Morgan Gulden, RN, Director of Health Services discusses Heart Disease in honor of Heart Disease Prevention Month .
“The month of February is dedicated to spreading awareness to the number one leading cause of death in the United States.”
What is Heart Disease?
Heart disease is a broad category that includes several types of heart conditions. The most common type of heart disease in the United States is called coronary artery disease, which affects the blood flow to the heart. This disease can ultimately lead to a heart attack. Knowing how to prevent heart disease is a crucial concept to understand. There are two sides of risk factors when it comes to diseases; ones that can be controlled and ones that cannot. Let’s dive into the differences and what you can do to make the right choices for your body!
Unfortunately, there are aspects of life that we cannot control to help better our health, these are called uncontrolled risk factors. Examples of uncontrolled risk factors are age, sex, race, and family history. The risk for heart disease increases as a person’s age gets higher. The greatest risk starts when men reach 45 and when women reach 55. Risks may affect women differently over men as well; depending on circumstances. When talking about race it has shown that African Americans, Caucasians, and South Asians are the most common races to have heart disease, while Hispanic Americans and East Asians are less likely to have it. Lastly, a family history of heart disease creates a greater risk for those who have close family members who developed heart disease at an early age.
How to Better Your Health…
It may seem overwhelming after hearing those risk factors, but there are many steps that you can take to better your health to decrease your chances of developing heart disease. Starting with blood pressure control. Having increased blood pressure (known as hypertension) is a major risk factor. Things to help with controlling blood pressure is to have it checked regularly- it is recommended once a year for the average adult but more often if you have other risk factors. Blood pressure can be controlled with medication if it is prescribed by the doctor. Lifestyle factors that can be controlled include diet, exercise, and smoking cessation.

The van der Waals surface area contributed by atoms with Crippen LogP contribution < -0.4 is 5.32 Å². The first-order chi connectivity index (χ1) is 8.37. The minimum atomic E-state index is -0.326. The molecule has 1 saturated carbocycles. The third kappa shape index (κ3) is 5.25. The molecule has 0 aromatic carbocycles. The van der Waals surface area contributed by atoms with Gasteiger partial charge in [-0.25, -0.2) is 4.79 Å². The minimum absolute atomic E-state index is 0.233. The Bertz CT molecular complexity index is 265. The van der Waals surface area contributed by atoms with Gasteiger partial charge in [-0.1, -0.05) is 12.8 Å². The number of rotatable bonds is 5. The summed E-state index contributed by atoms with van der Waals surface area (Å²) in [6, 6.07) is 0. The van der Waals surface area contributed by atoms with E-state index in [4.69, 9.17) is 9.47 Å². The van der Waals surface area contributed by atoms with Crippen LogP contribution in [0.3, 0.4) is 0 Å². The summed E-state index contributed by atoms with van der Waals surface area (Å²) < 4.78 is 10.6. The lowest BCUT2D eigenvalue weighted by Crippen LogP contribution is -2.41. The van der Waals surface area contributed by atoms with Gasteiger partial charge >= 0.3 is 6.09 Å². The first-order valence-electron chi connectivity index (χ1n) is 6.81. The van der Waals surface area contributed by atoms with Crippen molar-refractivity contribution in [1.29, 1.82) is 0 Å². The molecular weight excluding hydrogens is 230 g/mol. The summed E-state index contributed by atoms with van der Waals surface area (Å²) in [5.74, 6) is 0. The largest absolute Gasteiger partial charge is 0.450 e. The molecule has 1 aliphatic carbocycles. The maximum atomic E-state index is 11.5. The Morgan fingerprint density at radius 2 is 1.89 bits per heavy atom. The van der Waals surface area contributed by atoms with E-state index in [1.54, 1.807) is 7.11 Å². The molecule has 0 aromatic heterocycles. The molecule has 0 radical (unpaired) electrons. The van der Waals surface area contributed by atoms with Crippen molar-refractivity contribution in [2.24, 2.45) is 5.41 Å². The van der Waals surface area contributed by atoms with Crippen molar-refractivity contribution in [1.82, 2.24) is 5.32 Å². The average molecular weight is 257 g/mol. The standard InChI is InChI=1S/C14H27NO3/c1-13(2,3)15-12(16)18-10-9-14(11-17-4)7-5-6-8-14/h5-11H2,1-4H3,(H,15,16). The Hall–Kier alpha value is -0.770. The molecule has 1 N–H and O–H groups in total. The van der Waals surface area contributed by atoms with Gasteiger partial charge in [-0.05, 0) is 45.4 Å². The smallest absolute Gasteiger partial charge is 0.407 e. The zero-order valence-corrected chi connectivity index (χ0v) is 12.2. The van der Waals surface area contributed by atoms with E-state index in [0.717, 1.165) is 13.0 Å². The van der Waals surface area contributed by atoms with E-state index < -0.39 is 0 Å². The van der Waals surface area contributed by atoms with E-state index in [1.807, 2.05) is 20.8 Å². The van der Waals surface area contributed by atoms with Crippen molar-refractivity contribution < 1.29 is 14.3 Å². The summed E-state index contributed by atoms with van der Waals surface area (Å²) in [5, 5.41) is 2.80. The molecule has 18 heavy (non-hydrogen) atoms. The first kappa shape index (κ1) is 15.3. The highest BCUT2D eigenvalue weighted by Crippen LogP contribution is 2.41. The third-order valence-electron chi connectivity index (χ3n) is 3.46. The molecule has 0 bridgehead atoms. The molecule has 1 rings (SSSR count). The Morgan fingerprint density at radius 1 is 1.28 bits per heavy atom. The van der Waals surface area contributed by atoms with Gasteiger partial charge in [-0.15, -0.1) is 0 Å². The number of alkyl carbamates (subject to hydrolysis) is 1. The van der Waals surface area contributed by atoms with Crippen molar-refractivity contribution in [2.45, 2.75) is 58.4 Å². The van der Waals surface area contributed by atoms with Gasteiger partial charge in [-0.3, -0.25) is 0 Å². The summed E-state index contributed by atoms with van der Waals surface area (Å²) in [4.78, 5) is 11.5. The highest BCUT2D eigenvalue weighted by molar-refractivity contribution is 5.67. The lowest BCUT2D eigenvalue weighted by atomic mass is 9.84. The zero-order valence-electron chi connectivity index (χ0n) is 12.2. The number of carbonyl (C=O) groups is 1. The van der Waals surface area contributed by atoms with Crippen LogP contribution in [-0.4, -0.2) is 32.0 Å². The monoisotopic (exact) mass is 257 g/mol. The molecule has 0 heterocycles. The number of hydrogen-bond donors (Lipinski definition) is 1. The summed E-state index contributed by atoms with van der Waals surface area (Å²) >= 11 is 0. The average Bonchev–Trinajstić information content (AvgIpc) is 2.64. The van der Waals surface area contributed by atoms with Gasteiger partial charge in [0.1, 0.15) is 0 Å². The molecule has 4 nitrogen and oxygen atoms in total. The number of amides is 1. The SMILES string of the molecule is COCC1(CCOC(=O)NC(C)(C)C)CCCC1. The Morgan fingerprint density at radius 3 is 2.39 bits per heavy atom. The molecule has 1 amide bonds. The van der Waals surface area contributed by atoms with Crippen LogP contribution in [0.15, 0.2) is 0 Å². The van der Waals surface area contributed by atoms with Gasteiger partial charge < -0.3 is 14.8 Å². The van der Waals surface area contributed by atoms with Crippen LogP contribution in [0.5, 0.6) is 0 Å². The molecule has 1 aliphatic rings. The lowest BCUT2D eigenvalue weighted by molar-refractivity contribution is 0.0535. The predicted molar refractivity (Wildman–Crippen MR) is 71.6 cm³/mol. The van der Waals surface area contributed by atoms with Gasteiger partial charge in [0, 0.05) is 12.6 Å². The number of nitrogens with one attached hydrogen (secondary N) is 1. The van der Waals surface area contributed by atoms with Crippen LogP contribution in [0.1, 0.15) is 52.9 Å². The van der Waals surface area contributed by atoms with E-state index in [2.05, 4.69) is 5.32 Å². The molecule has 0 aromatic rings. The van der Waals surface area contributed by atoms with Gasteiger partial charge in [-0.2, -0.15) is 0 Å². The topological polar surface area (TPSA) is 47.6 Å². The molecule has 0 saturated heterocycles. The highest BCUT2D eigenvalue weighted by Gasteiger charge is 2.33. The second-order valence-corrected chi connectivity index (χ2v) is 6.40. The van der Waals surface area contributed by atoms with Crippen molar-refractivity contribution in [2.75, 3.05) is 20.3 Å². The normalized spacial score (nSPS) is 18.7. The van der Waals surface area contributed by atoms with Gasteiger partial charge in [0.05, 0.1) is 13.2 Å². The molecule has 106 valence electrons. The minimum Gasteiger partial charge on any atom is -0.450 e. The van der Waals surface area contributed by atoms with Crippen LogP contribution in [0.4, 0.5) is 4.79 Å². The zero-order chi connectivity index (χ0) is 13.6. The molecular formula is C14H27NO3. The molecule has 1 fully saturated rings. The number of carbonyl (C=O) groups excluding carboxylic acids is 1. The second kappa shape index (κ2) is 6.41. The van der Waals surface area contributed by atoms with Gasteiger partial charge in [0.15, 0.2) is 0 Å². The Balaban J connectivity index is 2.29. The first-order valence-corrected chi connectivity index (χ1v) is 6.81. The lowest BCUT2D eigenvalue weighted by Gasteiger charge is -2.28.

Having a heart-healthy diet is crucial for people to obtain. Foods that will increase your risk for heart disease include foods that have high saturated and trans fats, high salt content, and high sugar content. Most processed foods tend to include many of these characteristics. Look for foods that have high fiber content, low saturated and trans fats, and low sodium! Foods to incorporate are fresh fruits and vegetables! Along with a healthy diet, it is important to incorporate an exercise routine for your health! The CDC recommends 2 hours and 30 minutes of moderate-intensity exercise a week. This would include brisk walking or riding. Managing stress, limiting alcohol, and not smoking are other ways to help reduce the risk!
What Are We Doing at Woodstone?
This week at Woodstone, we are focusing on different areas of heart health.
- We are eating healthy snacks and exercising regularly.
- Woodstone put on a presentation about unhealthy vs healthy foods.
- We discussed stress management: stress balls, encouraging breaks and healthy coping mechanisms.
Knowing if you have risks for heart disease is very important for you to figure out! Once you figure them out, it will be helpful to look at what you can change in your lifestyle to better your health! Check out the American Heart Association website for more information on heart disease and prevention!
https://medlineplus.gov/howtopreventheartdisease.html, CDC, and American Heart Association